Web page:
Front Page Titles (by Subject) Political Economy, Politics, & Paradigm Shifts - Literature of Liberty, Autumn 1982, vol. 5, No. 3
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Political Economy, Politics, & Paradigm Shifts - Leonard P. Liggio, Literature of Liberty, Autumn 1982, vol. 5, No. 3 
Literature of Liberty: A Review of Contemporary Liberal Thought was published first by the Cato Institute (1978-1979) and later by the Institute for Humane Studies (1980-1982) under the editorial direction of Leonard P. Liggio.
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Political Economy, Politics, & Paradigm Shifts
Review Essay of The Economist in Parliament. By Frank Whitson Fetter. Durham, N.C.: Duke University Press, 1980; & Economic Doctrine and Tory Liberalism, 1824–1830. By Barry Gordon. London: The Macmillan Co., 1979. In History of Political Economy 13 (Winter 1981): 860–864.
Students of classical economics owe an enormous debt of gratitude to the pioneering studies of E.R.A. Seligman and Frank Whitson Fetter. Seligman, in 1903, directed attention to such previously ignored ‘lesser’ classical economists as Nassau Senior and Mountifort Longfield. Fetter further broadened the horizons of economic history by his careful study of early 19th-century periodicals. His research of the sources and social context of classical economics culminated in his book, The Development of British Monetary Orthodoxy, 1797–1875 (1965). Fetter continued illuminating the drama of classical economics by detailed discussions of economic arguments used in Parliament. He presented this analysis in his two volumes, the first being an excellent account of Ricardo's years in Parliament, Political Economy in Parliament, and the second being the volume reviewed in Rashid's essay. Barry Gordon's Economic Doctrine and Tory Liberalism similarly clarifies our understanding of the strange ways in which political economy influenced British parliamentary politicians.
Professor Fetter's The Economist in Parliament studies those parliamentarians who performed serious economic analysis. Mainly Whigs and Radicals, they entered Parliament with a sense of a reforming mission. They sought to advance public education, remove the legal privileges of the Anglican church, curb imperialism, and achieve democratic electoral reform. Those Tories who joined the ranks of these reformers did not hold fast to Tory economics but rather endorsed the new political economy. Fetter's two chapters on government regulation—of working conditions and of business practices—reveals how willing the economists were to compromise their faith in laissez faire.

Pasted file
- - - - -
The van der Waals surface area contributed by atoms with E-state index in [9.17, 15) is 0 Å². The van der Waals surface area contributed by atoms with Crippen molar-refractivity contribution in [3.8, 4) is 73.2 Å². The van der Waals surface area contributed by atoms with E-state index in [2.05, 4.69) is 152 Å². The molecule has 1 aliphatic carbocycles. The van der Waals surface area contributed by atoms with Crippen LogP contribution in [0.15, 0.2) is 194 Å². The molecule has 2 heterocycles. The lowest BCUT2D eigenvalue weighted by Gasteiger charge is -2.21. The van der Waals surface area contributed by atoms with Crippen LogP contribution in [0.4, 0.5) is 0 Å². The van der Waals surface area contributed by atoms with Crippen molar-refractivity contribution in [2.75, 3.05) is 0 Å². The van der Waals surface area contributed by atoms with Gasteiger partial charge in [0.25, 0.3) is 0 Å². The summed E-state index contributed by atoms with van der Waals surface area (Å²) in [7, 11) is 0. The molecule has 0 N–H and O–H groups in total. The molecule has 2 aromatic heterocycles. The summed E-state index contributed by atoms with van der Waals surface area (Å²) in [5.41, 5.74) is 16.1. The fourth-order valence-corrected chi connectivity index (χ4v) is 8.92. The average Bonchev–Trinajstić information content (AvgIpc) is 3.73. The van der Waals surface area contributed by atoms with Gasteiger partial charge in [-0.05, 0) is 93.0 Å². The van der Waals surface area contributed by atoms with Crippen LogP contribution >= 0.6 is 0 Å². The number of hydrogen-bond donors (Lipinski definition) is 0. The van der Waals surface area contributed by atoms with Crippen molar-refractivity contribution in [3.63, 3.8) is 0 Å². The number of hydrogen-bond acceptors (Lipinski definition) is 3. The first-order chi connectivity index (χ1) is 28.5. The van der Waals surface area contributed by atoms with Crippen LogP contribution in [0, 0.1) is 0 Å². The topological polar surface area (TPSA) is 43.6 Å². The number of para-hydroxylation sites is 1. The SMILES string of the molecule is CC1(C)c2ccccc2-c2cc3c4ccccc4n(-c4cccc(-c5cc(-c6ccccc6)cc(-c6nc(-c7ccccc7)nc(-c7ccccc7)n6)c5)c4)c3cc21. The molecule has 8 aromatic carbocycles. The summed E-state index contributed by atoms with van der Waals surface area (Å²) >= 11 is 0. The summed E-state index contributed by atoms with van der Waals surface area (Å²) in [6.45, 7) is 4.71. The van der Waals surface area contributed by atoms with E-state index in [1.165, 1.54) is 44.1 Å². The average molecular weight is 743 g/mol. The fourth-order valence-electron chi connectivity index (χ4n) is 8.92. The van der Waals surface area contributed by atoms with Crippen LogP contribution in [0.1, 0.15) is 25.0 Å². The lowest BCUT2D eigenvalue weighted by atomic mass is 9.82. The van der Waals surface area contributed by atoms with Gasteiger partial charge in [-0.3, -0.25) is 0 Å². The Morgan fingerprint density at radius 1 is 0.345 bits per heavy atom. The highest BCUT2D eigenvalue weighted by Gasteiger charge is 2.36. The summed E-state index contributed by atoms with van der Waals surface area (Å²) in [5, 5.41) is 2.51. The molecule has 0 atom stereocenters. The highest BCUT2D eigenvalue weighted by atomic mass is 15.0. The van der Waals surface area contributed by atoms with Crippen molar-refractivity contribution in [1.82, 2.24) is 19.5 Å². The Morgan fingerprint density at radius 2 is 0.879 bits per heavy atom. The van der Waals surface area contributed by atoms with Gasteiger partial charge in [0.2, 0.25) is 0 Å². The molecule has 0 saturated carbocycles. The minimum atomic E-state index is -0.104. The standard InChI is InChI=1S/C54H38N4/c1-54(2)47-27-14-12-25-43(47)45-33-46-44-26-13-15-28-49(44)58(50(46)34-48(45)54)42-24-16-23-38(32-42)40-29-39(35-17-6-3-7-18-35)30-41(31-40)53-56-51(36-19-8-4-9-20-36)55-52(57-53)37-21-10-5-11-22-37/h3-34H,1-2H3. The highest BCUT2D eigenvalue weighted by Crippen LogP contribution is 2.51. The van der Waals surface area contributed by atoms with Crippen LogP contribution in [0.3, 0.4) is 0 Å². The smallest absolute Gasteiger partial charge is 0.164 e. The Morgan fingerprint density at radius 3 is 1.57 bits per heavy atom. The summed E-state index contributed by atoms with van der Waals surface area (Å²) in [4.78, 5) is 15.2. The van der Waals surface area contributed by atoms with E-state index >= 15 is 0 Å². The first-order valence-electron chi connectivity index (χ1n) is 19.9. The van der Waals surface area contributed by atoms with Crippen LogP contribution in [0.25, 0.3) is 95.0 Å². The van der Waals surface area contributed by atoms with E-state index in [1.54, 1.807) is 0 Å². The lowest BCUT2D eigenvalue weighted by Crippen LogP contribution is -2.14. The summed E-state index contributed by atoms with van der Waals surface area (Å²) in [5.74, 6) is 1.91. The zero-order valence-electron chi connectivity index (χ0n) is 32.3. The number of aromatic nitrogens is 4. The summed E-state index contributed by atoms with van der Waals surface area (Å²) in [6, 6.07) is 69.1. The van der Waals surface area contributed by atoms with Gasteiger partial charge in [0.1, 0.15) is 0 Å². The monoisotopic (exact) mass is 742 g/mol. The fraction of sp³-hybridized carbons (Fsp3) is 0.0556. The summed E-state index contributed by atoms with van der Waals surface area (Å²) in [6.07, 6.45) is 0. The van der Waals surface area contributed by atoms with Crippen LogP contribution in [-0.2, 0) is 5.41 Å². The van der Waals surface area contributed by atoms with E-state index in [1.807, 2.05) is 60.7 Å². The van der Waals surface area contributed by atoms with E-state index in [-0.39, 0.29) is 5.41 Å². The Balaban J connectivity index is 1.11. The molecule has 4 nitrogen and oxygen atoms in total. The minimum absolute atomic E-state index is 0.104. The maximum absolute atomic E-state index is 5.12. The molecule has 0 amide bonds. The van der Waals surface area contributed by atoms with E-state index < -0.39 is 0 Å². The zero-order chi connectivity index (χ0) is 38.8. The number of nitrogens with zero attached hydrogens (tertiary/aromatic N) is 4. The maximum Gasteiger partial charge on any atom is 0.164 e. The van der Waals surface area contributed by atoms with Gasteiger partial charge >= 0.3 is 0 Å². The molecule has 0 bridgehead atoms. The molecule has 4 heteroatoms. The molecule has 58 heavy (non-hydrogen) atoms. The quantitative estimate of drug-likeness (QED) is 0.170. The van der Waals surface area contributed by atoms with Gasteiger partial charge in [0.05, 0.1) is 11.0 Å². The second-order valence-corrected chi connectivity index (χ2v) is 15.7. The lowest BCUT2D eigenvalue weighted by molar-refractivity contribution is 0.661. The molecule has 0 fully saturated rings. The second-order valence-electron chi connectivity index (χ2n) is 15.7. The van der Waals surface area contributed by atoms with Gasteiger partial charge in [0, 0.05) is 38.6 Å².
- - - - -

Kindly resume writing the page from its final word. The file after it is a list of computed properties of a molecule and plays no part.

Barry Gordon's Economic Doctrine and Tory Liberalism chronicles the paradoxical role of the Tory Party leaders in forcing free trade and some of the tenets of political economy on Britain's Protectionists. The old Tories were baffled by the conversion of their leaders to the Smithian free trade and anti-protectionist policies of political economy.
Both Gordon and Fetter erroneously believe that Smithian classical economics was a new beginning, a first systematic attempt to apply rational thinking to economic problems. In fact, commercial, capitalist society and economic theory arose in England around 1660. As William Grampp convincingly showed in “The Liberal Element in English Mercantilism” (1952) Smith differed from his predecessors not in espousing freer trade but in his world view that believed in the automaticity of full employment in free-market economics. Smith, however, opened a Pandora's box by allowing unprincipled ad hoc exceptions to his free trade beliefs. We need to investigate what higher principles Smith and others invoked in order to go beyond the principles of political economy.
Both volumes underline the intimate relationship between economic and political power. Left unanswered is why such a high percentage of Tory leaders converted to the new Smithian paradigm of ‘political economy’ after 1815: Canning, Castlereagh, Peel, Huskisson, Robinson, Wallace, Courtenay, and even Wellington. Rashid suggests that it was not so much rational understanding of the principles of political economy as prestige and awe that effected the conversion to the new paradigm.